Naeem took few sessions to share his 7 steps of innovation with LUMS MBA students. Though, i haven’t read the book but I remember his framework and methodology from session. I will read the book🙂 and highly recommend young enterprenuers reading it.

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  • 7. faizuddin  |  May 6, 2009 at 2:16 pm

    There are four very crucial principles for the startups:
    1. What ever they start up with should be the first of its kind product / service (The law of leadership)

    2. If they are not the first ones to start in a particular category, then they should create a new category and be first in that. For IT startups this could mean not developing the “me-too” kind of solutions (The law of category)

    3. Its better to be first in the minds of your customer then the marketplace. This could mean proper formal procedure from presenting a concept, getting its intellectual rights and then coming up with the product / solution. This could also mean that if you are not the first in your category, then your branding should out do others (The law of mind)

    4. Resource planning for any startup is absolutely critical. Without proper usage and allocation of different resources to various functions, business continuity will be sooner oir later in doldrums (The law of resources)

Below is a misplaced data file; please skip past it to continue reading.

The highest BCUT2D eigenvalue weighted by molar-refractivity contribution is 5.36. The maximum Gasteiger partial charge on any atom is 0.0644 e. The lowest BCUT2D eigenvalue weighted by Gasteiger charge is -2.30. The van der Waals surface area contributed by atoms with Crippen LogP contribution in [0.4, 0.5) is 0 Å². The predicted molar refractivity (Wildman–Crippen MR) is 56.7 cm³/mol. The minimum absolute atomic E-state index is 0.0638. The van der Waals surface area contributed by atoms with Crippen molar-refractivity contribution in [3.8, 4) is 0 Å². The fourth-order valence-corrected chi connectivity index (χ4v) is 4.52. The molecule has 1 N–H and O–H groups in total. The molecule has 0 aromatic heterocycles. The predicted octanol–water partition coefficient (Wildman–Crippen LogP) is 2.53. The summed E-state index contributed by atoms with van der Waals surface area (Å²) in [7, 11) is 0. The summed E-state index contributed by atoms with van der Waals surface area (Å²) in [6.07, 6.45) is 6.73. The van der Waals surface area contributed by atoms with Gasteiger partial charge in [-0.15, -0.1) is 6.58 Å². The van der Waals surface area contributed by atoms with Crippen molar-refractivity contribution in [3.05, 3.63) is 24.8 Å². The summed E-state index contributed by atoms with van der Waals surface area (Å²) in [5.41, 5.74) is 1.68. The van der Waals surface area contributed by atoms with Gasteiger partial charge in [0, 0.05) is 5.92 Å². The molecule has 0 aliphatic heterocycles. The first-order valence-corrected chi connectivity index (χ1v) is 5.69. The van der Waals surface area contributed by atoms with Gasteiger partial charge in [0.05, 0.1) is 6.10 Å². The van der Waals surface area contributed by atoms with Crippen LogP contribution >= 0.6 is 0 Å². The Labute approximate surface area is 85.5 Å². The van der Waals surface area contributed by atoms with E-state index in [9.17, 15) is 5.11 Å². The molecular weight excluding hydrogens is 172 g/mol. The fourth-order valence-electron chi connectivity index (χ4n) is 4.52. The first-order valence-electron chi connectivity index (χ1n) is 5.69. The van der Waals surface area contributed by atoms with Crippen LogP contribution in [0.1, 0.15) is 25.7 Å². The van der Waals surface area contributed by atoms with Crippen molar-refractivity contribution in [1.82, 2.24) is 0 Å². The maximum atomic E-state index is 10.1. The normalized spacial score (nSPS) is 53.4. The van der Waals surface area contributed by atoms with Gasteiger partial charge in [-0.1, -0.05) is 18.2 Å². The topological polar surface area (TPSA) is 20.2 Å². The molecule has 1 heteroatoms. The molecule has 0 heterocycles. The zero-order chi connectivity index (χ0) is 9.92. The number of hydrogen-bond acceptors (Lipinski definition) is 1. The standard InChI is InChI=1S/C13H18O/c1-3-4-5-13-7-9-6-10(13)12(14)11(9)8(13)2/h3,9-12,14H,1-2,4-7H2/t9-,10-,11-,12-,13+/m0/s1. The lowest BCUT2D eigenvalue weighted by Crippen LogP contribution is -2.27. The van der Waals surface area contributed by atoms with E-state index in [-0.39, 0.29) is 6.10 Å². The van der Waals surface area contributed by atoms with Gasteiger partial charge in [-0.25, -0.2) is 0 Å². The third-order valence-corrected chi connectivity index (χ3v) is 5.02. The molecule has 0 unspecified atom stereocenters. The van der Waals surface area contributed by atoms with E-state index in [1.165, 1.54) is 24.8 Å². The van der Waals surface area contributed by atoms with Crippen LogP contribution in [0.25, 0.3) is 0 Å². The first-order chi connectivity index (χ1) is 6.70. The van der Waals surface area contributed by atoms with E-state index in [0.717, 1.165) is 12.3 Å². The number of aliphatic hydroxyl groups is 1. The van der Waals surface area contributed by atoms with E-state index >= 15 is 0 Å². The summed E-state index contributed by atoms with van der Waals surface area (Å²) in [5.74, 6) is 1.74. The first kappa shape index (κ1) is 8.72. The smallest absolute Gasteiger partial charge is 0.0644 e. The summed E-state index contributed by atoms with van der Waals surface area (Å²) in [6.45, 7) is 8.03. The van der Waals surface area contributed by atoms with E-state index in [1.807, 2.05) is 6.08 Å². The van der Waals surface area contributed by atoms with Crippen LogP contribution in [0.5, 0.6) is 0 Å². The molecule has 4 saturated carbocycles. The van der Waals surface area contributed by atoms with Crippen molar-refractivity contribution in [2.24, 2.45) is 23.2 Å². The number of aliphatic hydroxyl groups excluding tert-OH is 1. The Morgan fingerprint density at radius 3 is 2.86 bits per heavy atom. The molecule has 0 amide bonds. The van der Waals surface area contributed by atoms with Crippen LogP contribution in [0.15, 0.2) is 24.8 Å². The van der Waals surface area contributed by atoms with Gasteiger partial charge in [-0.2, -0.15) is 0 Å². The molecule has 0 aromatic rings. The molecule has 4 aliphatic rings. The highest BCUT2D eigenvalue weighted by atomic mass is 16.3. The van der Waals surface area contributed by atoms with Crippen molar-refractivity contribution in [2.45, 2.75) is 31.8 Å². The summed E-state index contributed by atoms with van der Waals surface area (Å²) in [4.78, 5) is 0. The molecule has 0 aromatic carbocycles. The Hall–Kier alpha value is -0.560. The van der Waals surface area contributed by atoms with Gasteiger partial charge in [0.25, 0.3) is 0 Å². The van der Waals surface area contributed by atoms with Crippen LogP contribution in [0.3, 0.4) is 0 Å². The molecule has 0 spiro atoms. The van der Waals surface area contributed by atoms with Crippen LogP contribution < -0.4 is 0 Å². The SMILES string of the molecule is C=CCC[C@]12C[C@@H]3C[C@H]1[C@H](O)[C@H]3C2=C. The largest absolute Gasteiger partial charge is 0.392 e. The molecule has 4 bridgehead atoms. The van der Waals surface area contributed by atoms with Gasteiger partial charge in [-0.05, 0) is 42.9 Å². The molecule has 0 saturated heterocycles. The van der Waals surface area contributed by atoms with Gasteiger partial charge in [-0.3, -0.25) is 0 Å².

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  • 8. Talha Izhar  |  May 6, 2009 at 3:54 pm

    @Faiz: intellectual rights?? In Pakistan???

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  • 9. Talha Izhar  |  May 6, 2009 at 3:55 pm

    I have just downloaded the book will be reading it soon. I hope to see a few points on starting out in Pakistan without any presence in US.

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  • 10. Obaid Ahmed  |  May 6, 2009 at 6:36 pm

    No offence, I know he is a great mentor and from what I have read about him online, I am actually looking forward to meeting him in near future. BUT.. the website for his e-book is horribly done. It doesn’t do justice to the book itself. The website feels like a spam site, you know those “get rich in 24 hours” site…

    Anyone here who has his email address, so I can contact him regarding that and more?

    btw, the book is a really good read (so far). I will post my review on my blog soon.

    Reply
  • 11. Babar  |  May 7, 2009 at 8:55 pm

    Obaid – his email is on that website actually!

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  • 12. Babar  |  May 7, 2009 at 8:57 pm

    Jehan – thanks for posting this.

    Reply
  • 13. faizuddin  |  May 8, 2009 at 8:59 am

    Man! I have been trough a few pages only and it is already rocking….won’t wait till Monday to finish it…

    Reply
  • 14. Obaid Ahmed  |  May 9, 2009 at 8:08 pm

    @Babar, Yup i found that one, I was wondering if that is his “official” email or just the one for the book feedback only.🙂 i will contact him on that addy.. thanks

    Reply
  • 15. Arsalaan Haleem  |  May 11, 2009 at 6:52 pm

    A great read and excellent advice that book imparts. I say that this should be a must-read for all new, budding entrepreneurs.

    Reply